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Robert Boyle’s New Experiments Physico-mechanical, Touching the Spring of the Air

My favorite piece among those Stephen pulled for my visit was Jane Marcet’s Conversations on Chemistry (London, 1807 – MIT Rogers Collection). It was my favorite in part because of the beautiful story Stephen shared with me about Jane Marcet. Despite the obstacles that women faced in getting an education, Marcet learned a great deal of chemistry. She passed it on in a very approachable book. The book is simply a dialogue of two girls asking their teacher questions about chemistry and her answers. It became an inspiration to girls and boys interested in science, including Michael Faraday.

Finally, if you are wondering how rare books are useful beyond simply being fascinating, the case of Mamusse Wunneetupanatamwe (The Eliot Bible) (Cambridge, Mass., 1685 – MIT Kelly Collection) is a great example. This bible was translated into an Algonquin language so that Christianity could be taught to Native Americans living in the Massachusetts region. This language has since disappeared since it was not written by any of its native speakers. However, MIT scholars were able to use The Eliot Bible along with an English version of the bible to revive the language. Thanks again to Stephen Skuce for the tour!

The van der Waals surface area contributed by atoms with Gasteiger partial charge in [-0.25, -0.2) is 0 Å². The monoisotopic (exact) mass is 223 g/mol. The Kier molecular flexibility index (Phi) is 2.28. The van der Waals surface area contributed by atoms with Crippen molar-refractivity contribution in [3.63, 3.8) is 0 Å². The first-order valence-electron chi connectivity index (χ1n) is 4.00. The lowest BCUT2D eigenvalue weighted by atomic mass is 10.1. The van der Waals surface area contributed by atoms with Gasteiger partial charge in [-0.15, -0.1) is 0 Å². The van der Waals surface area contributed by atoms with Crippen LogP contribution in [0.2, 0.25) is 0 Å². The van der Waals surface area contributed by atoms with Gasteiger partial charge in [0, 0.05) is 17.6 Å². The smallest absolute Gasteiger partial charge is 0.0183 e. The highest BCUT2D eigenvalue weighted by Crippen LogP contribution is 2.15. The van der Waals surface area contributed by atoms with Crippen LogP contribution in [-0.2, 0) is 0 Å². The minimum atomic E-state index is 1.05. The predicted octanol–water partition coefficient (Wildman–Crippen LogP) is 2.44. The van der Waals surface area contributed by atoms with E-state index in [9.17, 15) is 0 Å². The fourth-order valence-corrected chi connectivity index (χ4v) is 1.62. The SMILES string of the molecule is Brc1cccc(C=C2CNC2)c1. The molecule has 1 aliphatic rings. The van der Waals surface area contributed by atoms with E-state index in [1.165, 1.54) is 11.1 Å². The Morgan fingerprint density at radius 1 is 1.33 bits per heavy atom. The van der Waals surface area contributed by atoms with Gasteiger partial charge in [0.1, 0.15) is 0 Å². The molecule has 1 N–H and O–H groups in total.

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Mamusse Wunneetupanatamwe (The Eliot Bible)

 

Summer hours begin Tuesday, May 27

Posted May 22nd, 2014 by Grace Mlady

The MIT Libraries’ summer hours begin Tuesday, May 27, 2014, following Memorial Day weekend. accessories-84528_640

Barker, Dewey, Hayden (Humanities & Science), and Rotch
Monday-Friday: 9am-6pm
Saturday-Sunday: 1pm-6pm

Lewis Music
Monday-Friday: 11am-5pm
Saturday-Sunday: closed

For a complete list of library locations and hours, see our hours page.

Have questions? Ask Us!

Taking a trip this summer? We’ve got a guide book for you.

Posted May 21st, 2014 by Heather Denny

Jetting off this summer to some fabulous destination? Or just dreaming of places to go? If so, take a few moments to see if we have a guide book for your vacation spot. We have a Travel Collection in Hayden Library that now circulates for 60 days. This collection has expanded over the last year to include many new countries. Browse the collection, located on the second floor of Hayden near our Browsery, or search the Barton catalog by title.

Guidebooks for places like Africa, China, Italy, Morocco, Japan, Paris, San Francisco, and Washington DC (just to name a few) are already on the shelf. If you’re staying local this summer, we have guides to Boston and New England too.

If we are missing a location, you can suggest we purchase it.

Have questions?  Ask Us!

Two million downloads — a new open access milestone

Posted May 21st, 2014 by Ellen Duranceau

This month the MIT Faculty Open Access Policy hit a new milestone: papers made openly available through the Open Access Articles Collection have been downloaded over 2 million times. Total downloads from the collection of just under 12,000 papers reached 2,012,312 by the end of April, 2014.